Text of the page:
Hussain provides a fairly comprehensive account of the electoral system of Bangladesh in the lengthiest chapter of the book (Chapter 3). Not coincidentally, given his personal involvement in the process, the next lengthy section is devoted to "Electoral Reforms: 2007-2008" (Chapter 7). Eight chapters and a host of annexure make up the book. Much of its content and emphasis may be found in Chapters 3 and 7. The author draws attention to some serious problems afflicting the electoral process, but which have equal relevance in other areas of the state and its governance. One is the politicization of the civil service, which potentially negates the principle of neutrality during elections, when their services are extensively and critically required. Similarly, the police has also been politicized, which, again, makes it difficult for it to act in an impartial manner. Of course, the abysmal political culture obtaining in the country for some time now has to shoulder much of the blame, and, unless this state of affairs is arrested and, then, reversed, the proper functioning of liberal pluralist democracy would be severely compromised. Hussain also details a number of institutional problems the EC has encountered, including that of redistricting of constituencies (gerrymandering) according to the whims of influential local politicians.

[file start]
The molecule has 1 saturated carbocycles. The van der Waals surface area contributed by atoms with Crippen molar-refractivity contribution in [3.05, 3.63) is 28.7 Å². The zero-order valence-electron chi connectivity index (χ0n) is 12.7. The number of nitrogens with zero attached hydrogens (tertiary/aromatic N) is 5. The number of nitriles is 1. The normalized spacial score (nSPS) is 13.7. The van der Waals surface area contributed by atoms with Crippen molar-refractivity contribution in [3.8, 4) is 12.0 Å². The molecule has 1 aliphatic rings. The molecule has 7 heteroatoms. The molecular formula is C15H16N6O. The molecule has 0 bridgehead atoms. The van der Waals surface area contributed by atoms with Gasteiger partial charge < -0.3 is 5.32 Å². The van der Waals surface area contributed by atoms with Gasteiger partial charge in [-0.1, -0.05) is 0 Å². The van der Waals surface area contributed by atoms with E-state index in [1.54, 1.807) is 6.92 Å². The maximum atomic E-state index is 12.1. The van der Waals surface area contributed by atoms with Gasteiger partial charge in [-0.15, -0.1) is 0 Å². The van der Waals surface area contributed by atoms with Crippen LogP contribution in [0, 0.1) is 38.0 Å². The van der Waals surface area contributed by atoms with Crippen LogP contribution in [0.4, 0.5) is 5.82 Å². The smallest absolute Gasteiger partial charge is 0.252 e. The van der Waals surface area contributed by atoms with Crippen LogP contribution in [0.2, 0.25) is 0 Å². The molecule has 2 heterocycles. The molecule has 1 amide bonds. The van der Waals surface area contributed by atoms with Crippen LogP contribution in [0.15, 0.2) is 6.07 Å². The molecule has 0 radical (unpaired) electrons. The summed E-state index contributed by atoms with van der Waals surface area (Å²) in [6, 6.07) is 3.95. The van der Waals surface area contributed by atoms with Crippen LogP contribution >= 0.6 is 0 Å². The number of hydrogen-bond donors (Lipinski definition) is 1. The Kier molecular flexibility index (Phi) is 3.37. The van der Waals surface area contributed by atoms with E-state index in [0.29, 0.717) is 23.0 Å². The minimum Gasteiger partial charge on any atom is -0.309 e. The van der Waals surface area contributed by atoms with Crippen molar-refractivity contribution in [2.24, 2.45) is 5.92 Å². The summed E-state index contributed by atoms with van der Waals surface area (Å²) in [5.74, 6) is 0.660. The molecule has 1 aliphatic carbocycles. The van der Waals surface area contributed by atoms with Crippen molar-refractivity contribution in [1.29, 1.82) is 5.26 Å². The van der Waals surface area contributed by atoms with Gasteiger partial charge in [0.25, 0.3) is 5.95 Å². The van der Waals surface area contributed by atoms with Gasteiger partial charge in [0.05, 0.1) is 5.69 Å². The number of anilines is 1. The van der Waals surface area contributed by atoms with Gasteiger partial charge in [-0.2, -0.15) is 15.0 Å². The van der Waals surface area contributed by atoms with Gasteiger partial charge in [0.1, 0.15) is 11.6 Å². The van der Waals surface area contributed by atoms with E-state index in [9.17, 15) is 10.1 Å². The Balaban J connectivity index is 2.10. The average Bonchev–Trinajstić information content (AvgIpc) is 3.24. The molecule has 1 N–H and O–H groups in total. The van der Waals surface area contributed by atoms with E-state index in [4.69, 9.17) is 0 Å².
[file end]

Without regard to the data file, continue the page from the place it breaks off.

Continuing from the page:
Hussain is understandably proud of being part of the electoral reforms undertaken by the EC headed by Chief Election Commissioner Dr. ATM Shamsul Huda, and of which he was a Commissioner. One can understand his pride, but not his belittling of earlier Commissions, or his categorical, often contradictory, claims. The introduction of the voter identity card and the compilation of a revised voters' list to rectify the seriously flawed previous one were outstanding achievements, but these and a few other reforms undertaken certainly have not placed the Bangladesh Election Commission (BEC) and the election system "ahead of other South Asian countries." Certainly, such a claim would be justifiably subject to much contentious arguments. Pride in ones achievement should not automatically lead to jingoistic attitude or patting oneself on the back, or to the denigration of earlier efforts, especially as so much remains to be done to improve the electoral process, besides that the Huda Commission has also, rightly or wrongly, been subjected to criticism.